Now it's clear.
For the past week, those protesting a police officer's fatal shooting of an unarmed 18-year-old African-American man, Michael Brown, wanted to film or photograph the police, often with cell phones.
After journalists and members of the public were ordered by some police officers in Ferguson, Mo., to stop filming, some wondered whether First Amendment rights were being flouted.
As the situation has calmed a little, but not completely, the ACLU in Missouri met with the Highway Patrol (which is now in charge of security in Ferguson), as well as with the city of Ferguson and the St. Louis County government.
As Politico reports, there was agreement that -- as legal experts attest -- everyone has the right to film the police in the course of their duty, as long as those filming are not obstructing the police.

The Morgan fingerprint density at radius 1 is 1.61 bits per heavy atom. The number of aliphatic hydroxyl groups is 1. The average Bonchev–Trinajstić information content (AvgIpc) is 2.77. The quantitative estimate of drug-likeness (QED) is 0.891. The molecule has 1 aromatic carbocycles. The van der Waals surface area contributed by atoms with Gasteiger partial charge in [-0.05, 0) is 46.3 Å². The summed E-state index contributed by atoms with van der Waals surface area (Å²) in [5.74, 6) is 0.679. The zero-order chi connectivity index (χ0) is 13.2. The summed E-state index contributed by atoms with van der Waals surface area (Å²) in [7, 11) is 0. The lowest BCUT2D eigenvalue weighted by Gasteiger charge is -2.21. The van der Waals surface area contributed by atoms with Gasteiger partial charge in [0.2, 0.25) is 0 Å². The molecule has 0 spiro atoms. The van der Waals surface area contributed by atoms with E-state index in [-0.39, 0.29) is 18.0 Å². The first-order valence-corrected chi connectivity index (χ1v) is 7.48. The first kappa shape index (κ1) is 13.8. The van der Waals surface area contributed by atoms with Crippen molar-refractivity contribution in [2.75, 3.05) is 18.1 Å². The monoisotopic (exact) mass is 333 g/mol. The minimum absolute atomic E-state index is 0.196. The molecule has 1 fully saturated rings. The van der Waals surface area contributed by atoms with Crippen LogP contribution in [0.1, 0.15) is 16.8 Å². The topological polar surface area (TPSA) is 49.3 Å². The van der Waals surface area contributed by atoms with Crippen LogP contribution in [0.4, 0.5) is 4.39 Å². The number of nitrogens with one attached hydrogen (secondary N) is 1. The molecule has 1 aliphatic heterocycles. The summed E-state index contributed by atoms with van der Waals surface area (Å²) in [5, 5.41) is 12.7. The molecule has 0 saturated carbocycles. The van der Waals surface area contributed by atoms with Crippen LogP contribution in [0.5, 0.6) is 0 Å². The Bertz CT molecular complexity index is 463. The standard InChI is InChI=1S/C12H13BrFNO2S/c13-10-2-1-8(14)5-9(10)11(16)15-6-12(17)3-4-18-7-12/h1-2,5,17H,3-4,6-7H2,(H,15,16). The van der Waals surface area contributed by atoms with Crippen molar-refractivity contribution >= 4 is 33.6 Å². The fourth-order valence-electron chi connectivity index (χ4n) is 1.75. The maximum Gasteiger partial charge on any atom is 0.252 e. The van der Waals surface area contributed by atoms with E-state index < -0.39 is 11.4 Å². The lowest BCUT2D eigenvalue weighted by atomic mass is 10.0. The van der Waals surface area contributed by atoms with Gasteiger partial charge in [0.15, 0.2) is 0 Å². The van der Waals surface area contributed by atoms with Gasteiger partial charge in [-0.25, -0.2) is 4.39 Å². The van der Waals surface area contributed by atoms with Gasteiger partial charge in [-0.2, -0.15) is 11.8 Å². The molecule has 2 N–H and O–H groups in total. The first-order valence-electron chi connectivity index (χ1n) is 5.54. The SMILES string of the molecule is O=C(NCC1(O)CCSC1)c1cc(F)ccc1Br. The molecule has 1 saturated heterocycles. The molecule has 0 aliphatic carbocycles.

The ACLU had brought a case against the authorities on behalf of journalist Mustafa Hussein, who works for the Argus Media Group.
It alleged that police ordered him to stop filming. He, asserting his First Amendment rights, continued to film.
After incidents in which police officers have been filmed on cell phones performing their duties in a questionable manner, police forces across America have been reinforcing to their officers that the right to film is, indeed, a First Amendment right.
In Ferguson, there will be a little relief that this has been expressly stated.